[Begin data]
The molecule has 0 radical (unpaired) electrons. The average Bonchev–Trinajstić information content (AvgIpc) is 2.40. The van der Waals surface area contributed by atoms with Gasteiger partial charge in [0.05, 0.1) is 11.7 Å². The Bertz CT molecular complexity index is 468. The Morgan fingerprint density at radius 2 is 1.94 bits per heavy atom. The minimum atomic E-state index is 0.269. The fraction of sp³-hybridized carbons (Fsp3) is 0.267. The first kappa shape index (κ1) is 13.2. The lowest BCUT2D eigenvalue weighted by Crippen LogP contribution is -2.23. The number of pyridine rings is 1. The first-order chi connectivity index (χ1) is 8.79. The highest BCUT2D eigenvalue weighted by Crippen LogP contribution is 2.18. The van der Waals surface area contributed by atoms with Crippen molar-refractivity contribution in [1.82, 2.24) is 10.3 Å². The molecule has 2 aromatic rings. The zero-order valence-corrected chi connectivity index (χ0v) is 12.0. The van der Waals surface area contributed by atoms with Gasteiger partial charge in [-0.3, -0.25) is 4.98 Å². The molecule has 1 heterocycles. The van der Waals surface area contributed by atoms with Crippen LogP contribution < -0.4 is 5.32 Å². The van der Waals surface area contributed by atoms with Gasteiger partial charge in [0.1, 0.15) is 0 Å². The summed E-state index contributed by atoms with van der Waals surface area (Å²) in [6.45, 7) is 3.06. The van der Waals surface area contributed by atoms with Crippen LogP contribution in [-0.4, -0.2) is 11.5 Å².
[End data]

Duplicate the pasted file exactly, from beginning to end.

The molecule has 0 radical (unpaired) electrons. The average Bonchev–Trinajstić information content (AvgIpc) is 2.40. The van der Waals surface area contributed by atoms with Gasteiger partial charge in [0.05, 0.1) is 11.7 Å². The Bertz CT molecular complexity index is 468. The Morgan fingerprint density at radius 2 is 1.94 bits per heavy atom. The minimum atomic E-state index is 0.269. The fraction of sp³-hybridized carbons (Fsp3) is 0.267. The first kappa shape index (κ1) is 13.2. The lowest BCUT2D eigenvalue weighted by Crippen LogP contribution is -2.23. The number of pyridine rings is 1. The first-order chi connectivity index (χ1) is 8.79. The highest BCUT2D eigenvalue weighted by Crippen LogP contribution is 2.18. The van der Waals surface area contributed by atoms with Crippen molar-refractivity contribution in [1.82, 2.24) is 10.3 Å². The molecule has 2 aromatic rings. The zero-order valence-corrected chi connectivity index (χ0v) is 12.0. The van der Waals surface area contributed by atoms with Gasteiger partial charge in [-0.3, -0.25) is 4.98 Å². The molecule has 1 heterocycles. The van der Waals surface area contributed by atoms with Crippen LogP contribution < -0.4 is 5.32 Å². The van der Waals surface area contributed by atoms with Gasteiger partial charge in [0.1, 0.15) is 0 Å². The summed E-state index contributed by atoms with van der Waals surface area (Å²) in [6.45, 7) is 3.06. The van der Waals surface area contributed by atoms with Crippen LogP contribution in [-0.4, -0.2) is 11.5 Å².